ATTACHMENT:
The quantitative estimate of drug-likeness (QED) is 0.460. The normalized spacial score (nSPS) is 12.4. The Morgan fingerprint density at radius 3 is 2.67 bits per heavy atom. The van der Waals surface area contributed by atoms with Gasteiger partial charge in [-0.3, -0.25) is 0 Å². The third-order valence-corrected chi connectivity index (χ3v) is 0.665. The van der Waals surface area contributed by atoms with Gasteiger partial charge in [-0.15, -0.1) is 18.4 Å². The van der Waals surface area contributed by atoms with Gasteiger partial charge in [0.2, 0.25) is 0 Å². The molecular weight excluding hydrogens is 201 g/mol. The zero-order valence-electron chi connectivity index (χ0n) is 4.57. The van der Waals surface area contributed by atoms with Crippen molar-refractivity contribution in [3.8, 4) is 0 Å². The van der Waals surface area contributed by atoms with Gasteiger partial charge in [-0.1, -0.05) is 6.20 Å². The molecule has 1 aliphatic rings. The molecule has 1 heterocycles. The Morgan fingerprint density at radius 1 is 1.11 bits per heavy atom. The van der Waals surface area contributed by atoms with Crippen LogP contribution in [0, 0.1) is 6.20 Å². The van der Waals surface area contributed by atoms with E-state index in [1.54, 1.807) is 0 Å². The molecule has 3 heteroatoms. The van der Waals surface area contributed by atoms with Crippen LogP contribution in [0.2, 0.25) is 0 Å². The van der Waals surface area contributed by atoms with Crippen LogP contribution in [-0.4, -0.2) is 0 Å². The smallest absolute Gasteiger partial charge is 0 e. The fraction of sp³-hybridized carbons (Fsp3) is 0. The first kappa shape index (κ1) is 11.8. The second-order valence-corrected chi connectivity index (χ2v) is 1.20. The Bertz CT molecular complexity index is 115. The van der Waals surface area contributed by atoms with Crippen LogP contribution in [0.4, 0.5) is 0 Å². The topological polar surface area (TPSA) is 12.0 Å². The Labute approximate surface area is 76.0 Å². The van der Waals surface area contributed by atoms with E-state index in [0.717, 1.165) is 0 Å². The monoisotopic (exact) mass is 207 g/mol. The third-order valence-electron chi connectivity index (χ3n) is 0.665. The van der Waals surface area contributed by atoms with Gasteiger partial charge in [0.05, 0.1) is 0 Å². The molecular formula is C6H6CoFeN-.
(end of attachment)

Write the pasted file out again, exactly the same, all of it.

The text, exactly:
The quantitative estimate of drug-likeness (QED) is 0.460. The normalized spacial score (nSPS) is 12.4. The Morgan fingerprint density at radius 3 is 2.67 bits per heavy atom. The van der Waals surface area contributed by atoms with Gasteiger partial charge in [-0.3, -0.25) is 0 Å². The third-order valence-corrected chi connectivity index (χ3v) is 0.665. The van der Waals surface area contributed by atoms with Gasteiger partial charge in [-0.15, -0.1) is 18.4 Å². The van der Waals surface area contributed by atoms with Gasteiger partial charge in [0.2, 0.25) is 0 Å². The molecular weight excluding hydrogens is 201 g/mol. The zero-order valence-electron chi connectivity index (χ0n) is 4.57. The van der Waals surface area contributed by atoms with Crippen molar-refractivity contribution in [3.8, 4) is 0 Å². The van der Waals surface area contributed by atoms with Gasteiger partial charge in [-0.1, -0.05) is 6.20 Å². The molecule has 1 aliphatic rings. The molecule has 1 heterocycles. The Morgan fingerprint density at radius 1 is 1.11 bits per heavy atom. The van der Waals surface area contributed by atoms with Crippen LogP contribution in [0, 0.1) is 6.20 Å². The van der Waals surface area contributed by atoms with E-state index in [1.54, 1.807) is 0 Å². The molecule has 3 heteroatoms. The van der Waals surface area contributed by atoms with Crippen LogP contribution in [0.2, 0.25) is 0 Å². The van der Waals surface area contributed by atoms with Crippen LogP contribution in [-0.4, -0.2) is 0 Å². The smallest absolute Gasteiger partial charge is 0 e. The fraction of sp³-hybridized carbons (Fsp3) is 0. The first kappa shape index (κ1) is 11.8. The second-order valence-corrected chi connectivity index (χ2v) is 1.20. The Bertz CT molecular complexity index is 115. The van der Waals surface area contributed by atoms with Crippen LogP contribution in [0.4, 0.5) is 0 Å². The topological polar surface area (TPSA) is 12.0 Å². The Labute approximate surface area is 76.0 Å². The van der Waals surface area contributed by atoms with E-state index in [0.717, 1.165) is 0 Å². The monoisotopic (exact) mass is 207 g/mol. The third-order valence-electron chi connectivity index (χ3n) is 0.665. The van der Waals surface area contributed by atoms with Gasteiger partial charge in [0.05, 0.1) is 0 Å². The molecular formula is C6H6CoFeN-.